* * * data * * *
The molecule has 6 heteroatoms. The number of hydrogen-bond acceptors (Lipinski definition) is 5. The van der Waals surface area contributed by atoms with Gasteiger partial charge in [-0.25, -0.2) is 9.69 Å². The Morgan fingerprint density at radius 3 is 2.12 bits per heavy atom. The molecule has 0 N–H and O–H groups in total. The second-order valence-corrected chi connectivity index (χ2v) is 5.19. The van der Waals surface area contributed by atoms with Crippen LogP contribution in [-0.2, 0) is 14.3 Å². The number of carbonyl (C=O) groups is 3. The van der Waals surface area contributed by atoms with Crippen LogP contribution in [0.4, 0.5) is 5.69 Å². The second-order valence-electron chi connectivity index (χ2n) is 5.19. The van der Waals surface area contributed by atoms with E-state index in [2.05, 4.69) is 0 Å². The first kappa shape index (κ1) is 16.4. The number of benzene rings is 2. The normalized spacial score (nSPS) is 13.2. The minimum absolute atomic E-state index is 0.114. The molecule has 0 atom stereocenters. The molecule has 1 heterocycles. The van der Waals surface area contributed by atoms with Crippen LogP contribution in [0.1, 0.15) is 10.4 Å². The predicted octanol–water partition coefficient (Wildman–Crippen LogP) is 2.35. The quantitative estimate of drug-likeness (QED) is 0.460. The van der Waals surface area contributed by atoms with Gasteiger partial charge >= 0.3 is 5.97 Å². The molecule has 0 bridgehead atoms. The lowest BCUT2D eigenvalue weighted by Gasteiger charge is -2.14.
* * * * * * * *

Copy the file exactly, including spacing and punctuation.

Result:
The molecule has 6 heteroatoms. The number of hydrogen-bond acceptors (Lipinski definition) is 5. The van der Waals surface area contributed by atoms with Gasteiger partial charge in [-0.25, -0.2) is 9.69 Å². The Morgan fingerprint density at radius 3 is 2.12 bits per heavy atom. The molecule has 0 N–H and O–H groups in total. The second-order valence-corrected chi connectivity index (χ2v) is 5.19. The van der Waals surface area contributed by atoms with Crippen LogP contribution in [-0.2, 0) is 14.3 Å². The number of carbonyl (C=O) groups is 3. The van der Waals surface area contributed by atoms with Crippen LogP contribution in [0.4, 0.5) is 5.69 Å². The second-order valence-electron chi connectivity index (χ2n) is 5.19. The van der Waals surface area contributed by atoms with E-state index in [2.05, 4.69) is 0 Å². The first kappa shape index (κ1) is 16.4. The number of benzene rings is 2. The normalized spacial score (nSPS) is 13.2. The minimum absolute atomic E-state index is 0.114. The molecule has 0 atom stereocenters. The molecule has 1 heterocycles. The van der Waals surface area contributed by atoms with Crippen LogP contribution in [0.1, 0.15) is 10.4 Å². The predicted octanol–water partition coefficient (Wildman–Crippen LogP) is 2.35. The quantitative estimate of drug-likeness (QED) is 0.460. The van der Waals surface area contributed by atoms with Gasteiger partial charge >= 0.3 is 5.97 Å². The molecule has 0 bridgehead atoms. The lowest BCUT2D eigenvalue weighted by Gasteiger charge is -2.14.